If you think that after a full day of teaching (when you somehow managed to stop all the ponies from biting each others heads, all the children are in one piece, no one ended up on the ground, no one ended up in tears because "but he is looking around", some of your groups are improving immensely and some at least try, you still have a voice etc) you will be able to relax and congratulate yourself, think twice...
...for what you might get is a bunch of mothers who think that their children, those that you have just recently taken over from another instructor, do not get enough fun...why? because they are not allowed to canter.
You may mention that the reason why XYZ isn't cantering is because they barely manage to stay on in a jog (trot not yet established) and because they somewhat lack the coordination and strength to even ask for a canter. But don't be fooled; this will not be heard. All you will be told is that XYZ goes to U and there they ride out on treks and canter for AGES. Yes, not just a minute round.
Some mothers will understand but there will be one or two who won't.
And you will have to bite your tongue before you say two things: that your colleague who used to take the XY and Z out on hacks now refuses to do so as they can't control the horses and that maybe they could just go back to U instead of going through the boring inconvenience of a lesson with you.

It may be that you will step on some one's ego telling them their child is currently the weakest rider in a group. You will say that since they are so painfully honest about how disappointed they are with their kids' riding lessons (and they think they have to repeat the same thing over and over again, possibly in case you have impaired hearing) you have no reasons to hide anything either.

No matter how many times you and your office staff explain that the surface is waterlogged and unsuitable for certain kinds of lessons you will still be given The Face. No matter how many times you say the ponies are not push-button (i.e. they are on the verge of being down right dangerous but you decide against being 100% honest about this;) you will be given a broken record of complaints regarding lack of canter.

And breathe...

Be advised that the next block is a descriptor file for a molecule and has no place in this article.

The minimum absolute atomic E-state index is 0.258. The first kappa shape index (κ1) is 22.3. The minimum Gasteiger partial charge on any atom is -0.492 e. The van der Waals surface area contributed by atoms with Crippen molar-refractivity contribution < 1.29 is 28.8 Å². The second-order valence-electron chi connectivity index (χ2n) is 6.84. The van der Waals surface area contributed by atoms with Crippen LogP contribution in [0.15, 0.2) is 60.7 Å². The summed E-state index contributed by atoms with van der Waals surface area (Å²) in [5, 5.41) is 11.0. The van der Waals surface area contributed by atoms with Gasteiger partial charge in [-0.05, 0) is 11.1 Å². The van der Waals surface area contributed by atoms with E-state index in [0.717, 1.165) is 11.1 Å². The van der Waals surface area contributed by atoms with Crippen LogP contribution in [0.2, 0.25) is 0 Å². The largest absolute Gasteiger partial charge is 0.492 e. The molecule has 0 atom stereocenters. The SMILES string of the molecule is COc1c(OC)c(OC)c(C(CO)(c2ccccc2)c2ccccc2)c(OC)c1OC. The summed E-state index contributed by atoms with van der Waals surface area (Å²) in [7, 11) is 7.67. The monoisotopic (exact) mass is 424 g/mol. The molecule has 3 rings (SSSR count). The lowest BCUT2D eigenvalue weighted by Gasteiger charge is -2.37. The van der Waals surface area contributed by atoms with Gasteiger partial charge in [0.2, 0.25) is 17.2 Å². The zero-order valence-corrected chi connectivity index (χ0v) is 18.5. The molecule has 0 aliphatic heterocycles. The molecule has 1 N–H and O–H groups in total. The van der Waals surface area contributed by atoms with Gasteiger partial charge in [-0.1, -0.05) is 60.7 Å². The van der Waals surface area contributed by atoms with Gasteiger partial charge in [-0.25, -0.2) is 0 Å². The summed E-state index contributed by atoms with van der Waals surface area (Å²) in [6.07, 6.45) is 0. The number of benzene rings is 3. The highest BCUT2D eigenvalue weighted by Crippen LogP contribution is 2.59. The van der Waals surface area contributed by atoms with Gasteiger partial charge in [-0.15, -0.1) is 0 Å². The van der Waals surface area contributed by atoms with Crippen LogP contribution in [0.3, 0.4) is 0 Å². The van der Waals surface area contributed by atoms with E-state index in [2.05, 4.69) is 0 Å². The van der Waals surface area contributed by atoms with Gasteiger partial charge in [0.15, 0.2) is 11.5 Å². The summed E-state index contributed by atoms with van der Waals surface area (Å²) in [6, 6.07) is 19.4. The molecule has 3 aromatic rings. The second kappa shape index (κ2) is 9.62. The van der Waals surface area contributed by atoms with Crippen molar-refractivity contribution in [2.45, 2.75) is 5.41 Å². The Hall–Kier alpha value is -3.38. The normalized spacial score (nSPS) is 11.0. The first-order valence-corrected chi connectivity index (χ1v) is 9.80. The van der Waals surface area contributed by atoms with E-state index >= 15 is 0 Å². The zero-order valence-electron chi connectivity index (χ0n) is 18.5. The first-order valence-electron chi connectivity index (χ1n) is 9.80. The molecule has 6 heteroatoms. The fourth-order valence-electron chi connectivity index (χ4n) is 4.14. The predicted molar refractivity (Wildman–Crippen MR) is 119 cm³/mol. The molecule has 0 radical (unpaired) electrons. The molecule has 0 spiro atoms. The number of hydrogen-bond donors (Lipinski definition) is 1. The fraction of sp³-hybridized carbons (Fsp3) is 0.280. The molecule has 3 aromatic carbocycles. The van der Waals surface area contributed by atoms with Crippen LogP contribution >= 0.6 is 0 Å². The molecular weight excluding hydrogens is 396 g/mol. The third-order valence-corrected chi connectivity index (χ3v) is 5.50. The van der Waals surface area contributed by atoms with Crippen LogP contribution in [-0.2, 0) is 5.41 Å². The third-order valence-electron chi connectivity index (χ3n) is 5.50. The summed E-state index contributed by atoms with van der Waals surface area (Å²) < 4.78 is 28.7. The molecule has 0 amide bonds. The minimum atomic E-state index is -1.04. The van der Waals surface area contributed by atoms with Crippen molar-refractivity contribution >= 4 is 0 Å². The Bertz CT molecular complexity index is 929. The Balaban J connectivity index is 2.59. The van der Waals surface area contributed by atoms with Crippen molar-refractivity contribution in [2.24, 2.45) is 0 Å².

To be fair, I would happily let those kids whizz around the arena if only the health & safety rules didn't breathe into my neck. I would be more than pleased to actually see them falling off and make nothing of it; to see them laugh as they slide off in the corners instead of looking at their terrified faces every time they loose balance.
How much more fun would it be for me too!

Instead, myself and my colleagues have to train our patience and endure incompetent and unnecessary comments. The reward are the lessons with all the over 16s who can at least speak for themselves and who appreciate the effort being put into their riding education.

Today made me think about something:

The most important thing in learning to ride isn't fun. The most important thing is to understand you are riding a living creature who deserves to be treated according to its character and nature. The most important thing is to learn how not to harm this creature in the process of acquiring the riding skills. The fun comes second to all that.
This is what I teach and this is what I will continue teaching no matter what. Those who do otherwise will most likely do so at the expense of the horses.

On the riding front I am pleased to say Hamlet's schooling is going very well and I am having a great time with him. My lesson with Anna R-D is in just a few days - can't believe how quickly the time has past!

Tuesday, 15 January 2008

Operation Esther

Some of you may have read my post below about the rescue of Amersham horses. One amazing person from Horse and Hound Forums called all the members to get together and help in every way possible. Her dedication resulted in a big chain of support being built throughout the country.
Michelle's plea - Operation Esther - so called after a little donkey who was born in Horse Trust's stables out of one of the rescued donkeys - is an appeal to all who care...